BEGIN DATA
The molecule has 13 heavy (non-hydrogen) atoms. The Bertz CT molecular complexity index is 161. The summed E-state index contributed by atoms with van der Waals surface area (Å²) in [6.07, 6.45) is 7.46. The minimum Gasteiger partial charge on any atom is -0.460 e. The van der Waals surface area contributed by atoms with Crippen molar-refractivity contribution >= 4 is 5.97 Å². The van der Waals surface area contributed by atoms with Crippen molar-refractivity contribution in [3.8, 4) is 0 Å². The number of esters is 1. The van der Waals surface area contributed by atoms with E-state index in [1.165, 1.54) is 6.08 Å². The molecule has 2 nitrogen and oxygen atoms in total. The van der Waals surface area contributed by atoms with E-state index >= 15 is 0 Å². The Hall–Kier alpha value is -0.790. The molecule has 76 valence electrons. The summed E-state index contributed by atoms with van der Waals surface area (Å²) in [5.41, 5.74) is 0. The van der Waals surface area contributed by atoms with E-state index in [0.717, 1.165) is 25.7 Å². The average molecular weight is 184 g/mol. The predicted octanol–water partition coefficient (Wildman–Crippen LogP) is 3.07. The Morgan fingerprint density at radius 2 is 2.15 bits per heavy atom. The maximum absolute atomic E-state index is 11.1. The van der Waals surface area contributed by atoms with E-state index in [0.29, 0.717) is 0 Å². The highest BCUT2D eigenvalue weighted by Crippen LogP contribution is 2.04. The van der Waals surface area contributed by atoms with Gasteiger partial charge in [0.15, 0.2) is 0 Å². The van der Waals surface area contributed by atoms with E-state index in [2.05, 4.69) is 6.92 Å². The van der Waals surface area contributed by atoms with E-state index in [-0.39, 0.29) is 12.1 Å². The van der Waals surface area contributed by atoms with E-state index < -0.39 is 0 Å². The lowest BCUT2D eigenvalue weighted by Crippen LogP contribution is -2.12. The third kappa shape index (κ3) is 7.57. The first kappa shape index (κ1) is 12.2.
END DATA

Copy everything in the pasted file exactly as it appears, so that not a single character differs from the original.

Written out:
The molecule has 13 heavy (non-hydrogen) atoms. The Bertz CT molecular complexity index is 161. The summed E-state index contributed by atoms with van der Waals surface area (Å²) in [6.07, 6.45) is 7.46. The minimum Gasteiger partial charge on any atom is -0.460 e. The van der Waals surface area contributed by atoms with Crippen molar-refractivity contribution >= 4 is 5.97 Å². The van der Waals surface area contributed by atoms with Crippen molar-refractivity contribution in [3.8, 4) is 0 Å². The number of esters is 1. The van der Waals surface area contributed by atoms with E-state index in [1.165, 1.54) is 6.08 Å². The molecule has 2 nitrogen and oxygen atoms in total. The van der Waals surface area contributed by atoms with E-state index >= 15 is 0 Å². The Hall–Kier alpha value is -0.790. The molecule has 76 valence electrons. The summed E-state index contributed by atoms with van der Waals surface area (Å²) in [5.41, 5.74) is 0. The van der Waals surface area contributed by atoms with E-state index in [0.717, 1.165) is 25.7 Å². The average molecular weight is 184 g/mol. The predicted octanol–water partition coefficient (Wildman–Crippen LogP) is 3.07. The Morgan fingerprint density at radius 2 is 2.15 bits per heavy atom. The maximum absolute atomic E-state index is 11.1. The van der Waals surface area contributed by atoms with E-state index in [0.29, 0.717) is 0 Å². The highest BCUT2D eigenvalue weighted by Crippen LogP contribution is 2.04. The van der Waals surface area contributed by atoms with Gasteiger partial charge in [0.15, 0.2) is 0 Å². The van der Waals surface area contributed by atoms with E-state index in [2.05, 4.69) is 6.92 Å². The van der Waals surface area contributed by atoms with E-state index in [-0.39, 0.29) is 12.1 Å². The van der Waals surface area contributed by atoms with E-state index < -0.39 is 0 Å². The lowest BCUT2D eigenvalue weighted by Crippen LogP contribution is -2.12. The third kappa shape index (κ3) is 7.57. The first kappa shape index (κ1) is 12.2.